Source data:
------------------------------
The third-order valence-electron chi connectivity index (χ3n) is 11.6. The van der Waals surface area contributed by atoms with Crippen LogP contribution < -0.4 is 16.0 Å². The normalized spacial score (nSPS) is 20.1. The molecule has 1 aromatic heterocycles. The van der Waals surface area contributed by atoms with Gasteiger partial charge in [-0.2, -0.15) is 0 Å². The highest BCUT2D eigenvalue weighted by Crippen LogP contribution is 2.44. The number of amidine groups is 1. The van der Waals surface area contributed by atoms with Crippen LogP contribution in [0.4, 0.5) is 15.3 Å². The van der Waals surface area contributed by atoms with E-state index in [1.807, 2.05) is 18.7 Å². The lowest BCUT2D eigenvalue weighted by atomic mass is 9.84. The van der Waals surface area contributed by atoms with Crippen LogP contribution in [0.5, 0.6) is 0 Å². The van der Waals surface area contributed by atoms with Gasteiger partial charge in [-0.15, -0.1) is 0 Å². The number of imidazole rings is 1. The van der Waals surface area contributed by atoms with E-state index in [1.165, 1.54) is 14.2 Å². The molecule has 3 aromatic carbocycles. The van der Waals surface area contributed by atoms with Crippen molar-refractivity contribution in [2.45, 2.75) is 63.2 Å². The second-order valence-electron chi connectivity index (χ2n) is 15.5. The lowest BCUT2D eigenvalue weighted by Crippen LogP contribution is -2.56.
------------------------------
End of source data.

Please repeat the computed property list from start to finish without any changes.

The third-order valence-electron chi connectivity index (χ3n) is 11.6. The van der Waals surface area contributed by atoms with Crippen LogP contribution < -0.4 is 16.0 Å². The normalized spacial score (nSPS) is 20.1. The molecule has 1 aromatic heterocycles. The van der Waals surface area contributed by atoms with Gasteiger partial charge in [-0.2, -0.15) is 0 Å². The highest BCUT2D eigenvalue weighted by Crippen LogP contribution is 2.44. The number of amidine groups is 1. The van der Waals surface area contributed by atoms with Crippen LogP contribution in [0.4, 0.5) is 15.3 Å². The van der Waals surface area contributed by atoms with E-state index in [1.807, 2.05) is 18.7 Å². The lowest BCUT2D eigenvalue weighted by atomic mass is 9.84. The van der Waals surface area contributed by atoms with Crippen LogP contribution in [0.5, 0.6) is 0 Å². The van der Waals surface area contributed by atoms with Gasteiger partial charge in [-0.15, -0.1) is 0 Å². The number of imidazole rings is 1. The van der Waals surface area contributed by atoms with E-state index in [1.165, 1.54) is 14.2 Å². The molecule has 3 aromatic carbocycles. The van der Waals surface area contributed by atoms with Crippen molar-refractivity contribution in [2.45, 2.75) is 63.2 Å². The second-order valence-electron chi connectivity index (χ2n) is 15.5. The lowest BCUT2D eigenvalue weighted by Crippen LogP contribution is -2.56.